The RGR of FAW, absolute increment, fecundity, and egg hatchability differed significantly (P ≤ 0.0001) among the maize genotypes (Table 2). The lowest growth rate was observed for larvae reared on CKHFAW180294 and highest on OPVs, KDV4, and ZM523. The lowest and highest absolute increment was observed on the tolerant hybrid CKH191221 and OPV KDV4, respectively. Significantly more eggs were laid by FAW adults on the susceptible commercial check CKH10717 compared with adults on the tolerant hybrid CKH191221. Percent egg hatchability ranged from 55.2% for the tolerant hybrid CKHFAW180294 to 91.5% for KDV4 (Table 2).


Table 2 Mean (± S.E.) relative growth rate, absolute increment of FAW larvae, female fecundity, and percentage egg hatchability on six maize genotypes, at Katumani, Kenya, in 2019.

Reproductive potential of FAW

There were significant differences among genotypes for intrinsic rates of increase (rm), net reproductive rate (Ro), and mean generation time (G) (Table 3). A significantly lower rm was observed for larvae reared on tolerant hybrid CKH191221 compared with the commercial checks (Table 3). A similar trend was observed for net reproductive rate (Ro). Conversely, mean generation time (G) was higher for larvae reared on the tolerant hybrids, compared with the commercial hybrid and OPVs.


Table 3 Life table statistics of FAW reared on six maize genotypes at Katumani, Kenya, in 2019.

Foliar damage under artificial FAW infestation at V5 and V7 stages under net house conditions

There was a significant difference in foliar damage among the scores taken at different periods (F = 346.25; df = 7,47.72; P< 0.0001) and among the genotypes tested (F = 11.69; df = 5,95.63; P = 0.0008). The interaction between the genotypes tested and the time of leaf damage score was significant (F = 2.49; df = 35,40.92; P = 0.0028) as well as the interaction between the genotypes tested and the infestation treatments (V5 and V7) (F = 3.65; df = 5,9.604; P = 0.0407). The lowest leaf damage was recorded in week 1 irrespective of treatment. The tolerant hybrid CKH191221 had the lowest leaf damage at V5 and V7 infestation stages at 1, 2, 3, and 5 weeks after infestation (Figure 1). Average leaf damage was lower for the tolerant hybrids and higher for the commercial checks and OPVs for both vegetative infestation stages.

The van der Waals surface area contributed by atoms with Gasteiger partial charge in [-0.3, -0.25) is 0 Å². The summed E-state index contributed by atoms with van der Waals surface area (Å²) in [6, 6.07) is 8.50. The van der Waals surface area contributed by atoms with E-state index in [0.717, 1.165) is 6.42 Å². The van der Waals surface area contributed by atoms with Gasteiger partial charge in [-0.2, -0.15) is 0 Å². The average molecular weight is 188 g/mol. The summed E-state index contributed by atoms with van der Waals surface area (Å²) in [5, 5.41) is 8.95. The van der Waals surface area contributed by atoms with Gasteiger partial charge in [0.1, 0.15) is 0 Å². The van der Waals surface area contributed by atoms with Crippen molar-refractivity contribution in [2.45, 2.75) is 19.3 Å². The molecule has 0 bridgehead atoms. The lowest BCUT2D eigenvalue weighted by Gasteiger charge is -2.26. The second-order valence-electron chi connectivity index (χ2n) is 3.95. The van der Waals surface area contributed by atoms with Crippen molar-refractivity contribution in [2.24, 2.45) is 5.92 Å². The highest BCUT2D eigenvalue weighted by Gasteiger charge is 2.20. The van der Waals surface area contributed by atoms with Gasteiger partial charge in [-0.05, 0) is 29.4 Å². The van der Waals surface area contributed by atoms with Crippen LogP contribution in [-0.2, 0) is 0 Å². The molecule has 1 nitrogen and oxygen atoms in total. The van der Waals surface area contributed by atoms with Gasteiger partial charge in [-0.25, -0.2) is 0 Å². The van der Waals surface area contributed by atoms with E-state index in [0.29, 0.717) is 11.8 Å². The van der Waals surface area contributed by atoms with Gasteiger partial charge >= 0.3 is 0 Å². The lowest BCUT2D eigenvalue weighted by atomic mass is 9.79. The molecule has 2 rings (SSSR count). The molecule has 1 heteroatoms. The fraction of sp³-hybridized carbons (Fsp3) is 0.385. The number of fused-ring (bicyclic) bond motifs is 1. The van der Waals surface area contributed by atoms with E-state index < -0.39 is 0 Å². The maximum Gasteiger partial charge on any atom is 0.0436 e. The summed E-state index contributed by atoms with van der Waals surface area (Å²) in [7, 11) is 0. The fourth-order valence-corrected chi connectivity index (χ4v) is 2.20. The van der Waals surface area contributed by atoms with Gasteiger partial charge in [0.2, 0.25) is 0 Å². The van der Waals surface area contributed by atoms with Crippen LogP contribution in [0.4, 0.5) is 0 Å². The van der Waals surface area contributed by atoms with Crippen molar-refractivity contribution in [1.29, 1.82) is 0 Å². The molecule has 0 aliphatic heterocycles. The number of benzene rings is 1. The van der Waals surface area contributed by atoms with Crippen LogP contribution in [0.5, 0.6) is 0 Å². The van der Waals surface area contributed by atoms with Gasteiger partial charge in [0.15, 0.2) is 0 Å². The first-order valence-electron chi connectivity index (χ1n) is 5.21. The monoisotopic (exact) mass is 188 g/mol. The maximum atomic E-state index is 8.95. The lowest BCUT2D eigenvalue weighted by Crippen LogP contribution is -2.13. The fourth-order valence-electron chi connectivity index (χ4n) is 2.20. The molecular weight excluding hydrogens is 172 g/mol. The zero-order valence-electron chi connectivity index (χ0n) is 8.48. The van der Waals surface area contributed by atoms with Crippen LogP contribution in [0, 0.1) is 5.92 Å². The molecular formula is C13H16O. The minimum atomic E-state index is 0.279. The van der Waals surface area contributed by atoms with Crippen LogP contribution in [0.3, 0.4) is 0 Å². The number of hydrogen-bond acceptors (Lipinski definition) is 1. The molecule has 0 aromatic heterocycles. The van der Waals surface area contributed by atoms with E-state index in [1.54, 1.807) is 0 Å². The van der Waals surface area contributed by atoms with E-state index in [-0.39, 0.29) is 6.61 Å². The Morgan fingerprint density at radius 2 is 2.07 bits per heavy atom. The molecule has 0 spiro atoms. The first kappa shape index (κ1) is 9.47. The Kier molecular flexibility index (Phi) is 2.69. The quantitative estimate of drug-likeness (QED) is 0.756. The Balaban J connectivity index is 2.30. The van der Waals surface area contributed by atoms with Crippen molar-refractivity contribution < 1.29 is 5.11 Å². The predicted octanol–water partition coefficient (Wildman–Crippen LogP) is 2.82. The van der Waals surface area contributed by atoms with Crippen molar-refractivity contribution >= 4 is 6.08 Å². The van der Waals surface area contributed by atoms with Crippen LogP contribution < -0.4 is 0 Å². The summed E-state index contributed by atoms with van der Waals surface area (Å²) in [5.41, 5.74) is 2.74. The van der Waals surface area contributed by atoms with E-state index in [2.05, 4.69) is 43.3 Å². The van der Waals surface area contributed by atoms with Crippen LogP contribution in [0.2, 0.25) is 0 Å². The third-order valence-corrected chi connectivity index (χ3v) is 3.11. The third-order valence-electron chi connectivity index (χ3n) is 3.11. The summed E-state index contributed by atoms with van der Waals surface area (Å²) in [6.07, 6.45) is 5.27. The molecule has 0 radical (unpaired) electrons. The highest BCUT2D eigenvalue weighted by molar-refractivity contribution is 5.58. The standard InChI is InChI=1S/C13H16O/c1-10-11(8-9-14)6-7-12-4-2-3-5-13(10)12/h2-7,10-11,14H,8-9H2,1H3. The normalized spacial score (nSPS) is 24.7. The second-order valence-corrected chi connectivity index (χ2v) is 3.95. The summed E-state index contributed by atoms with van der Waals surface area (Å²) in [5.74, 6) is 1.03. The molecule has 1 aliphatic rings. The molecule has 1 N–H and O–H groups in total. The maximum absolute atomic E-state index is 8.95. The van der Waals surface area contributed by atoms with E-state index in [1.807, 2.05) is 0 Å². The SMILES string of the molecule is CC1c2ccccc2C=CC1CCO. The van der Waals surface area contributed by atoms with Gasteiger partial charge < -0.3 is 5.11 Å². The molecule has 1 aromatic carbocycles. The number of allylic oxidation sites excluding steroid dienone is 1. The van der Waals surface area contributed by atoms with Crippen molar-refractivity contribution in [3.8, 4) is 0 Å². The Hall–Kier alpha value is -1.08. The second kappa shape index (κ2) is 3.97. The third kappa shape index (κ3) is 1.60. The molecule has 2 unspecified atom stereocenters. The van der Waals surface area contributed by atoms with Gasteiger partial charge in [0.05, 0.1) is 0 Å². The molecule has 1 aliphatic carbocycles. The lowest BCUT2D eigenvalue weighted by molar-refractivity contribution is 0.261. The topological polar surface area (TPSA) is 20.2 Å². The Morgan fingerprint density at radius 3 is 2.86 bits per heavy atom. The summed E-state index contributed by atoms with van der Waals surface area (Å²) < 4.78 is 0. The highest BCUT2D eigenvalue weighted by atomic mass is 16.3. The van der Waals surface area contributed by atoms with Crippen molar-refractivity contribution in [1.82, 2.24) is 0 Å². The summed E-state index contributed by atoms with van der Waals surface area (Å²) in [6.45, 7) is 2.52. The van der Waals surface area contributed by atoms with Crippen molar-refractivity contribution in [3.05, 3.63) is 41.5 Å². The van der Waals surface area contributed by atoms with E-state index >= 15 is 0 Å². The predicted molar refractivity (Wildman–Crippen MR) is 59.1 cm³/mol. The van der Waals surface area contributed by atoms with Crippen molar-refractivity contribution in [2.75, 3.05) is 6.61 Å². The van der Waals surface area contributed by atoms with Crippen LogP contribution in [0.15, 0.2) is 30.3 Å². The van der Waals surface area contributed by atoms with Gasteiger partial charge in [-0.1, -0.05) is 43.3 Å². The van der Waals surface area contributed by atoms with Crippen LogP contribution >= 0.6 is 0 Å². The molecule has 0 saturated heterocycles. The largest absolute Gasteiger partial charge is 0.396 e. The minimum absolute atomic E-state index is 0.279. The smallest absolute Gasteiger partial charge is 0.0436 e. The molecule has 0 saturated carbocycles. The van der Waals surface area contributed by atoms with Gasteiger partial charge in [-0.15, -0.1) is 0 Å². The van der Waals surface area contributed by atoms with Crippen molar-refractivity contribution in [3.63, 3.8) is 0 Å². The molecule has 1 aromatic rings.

Figure 1 Leaf damage score on maize at V5 and V7 phenological stages under artificial infestation with FAW in an insect-proof net house at Kiboko, Kenya in 2019. Bars with the same lower-case letter(s) by genotypes and same capital letter in weeks are not signific antly different (SNK test; P < 0.05).

Ear damage due to artificial FAW infestation under net house conditions

Ear damage, percentage rotten ear, exit holes, tunnel length, and grain yield differed significantly among the maize genotypes at all three phenological stages (Table 4). Hybrid CKH191221 had the lowest ear damage for the three phenological stages (V5, V7, and R1), whereas the highest ear damage was recorded on ZM523 and WE2115 at V5 and V7 phenological stages. For infestation done at R1 stage, WE2115 showed the highest ear damage (F = 4.90; df = 15,36; P< 0.0001). Rotten ear percentage significantly differed between the hybrids and OPVs with the lowest percentage recorded on hybrids CKH191221 and CKHFAW180294 (F = 9.44; df = 3,36; P< 0.0001). The number of stem exit holes was higher on OPV KDV4 for infestation at all three phenological stages compared with CKH191221 (F = 2.00; df = 15,36; P = 0.0425). A similar trend was recorded with percentage tunnel length for all infestation treatments (F = 1.94; df = 15,36; P = 0.0493).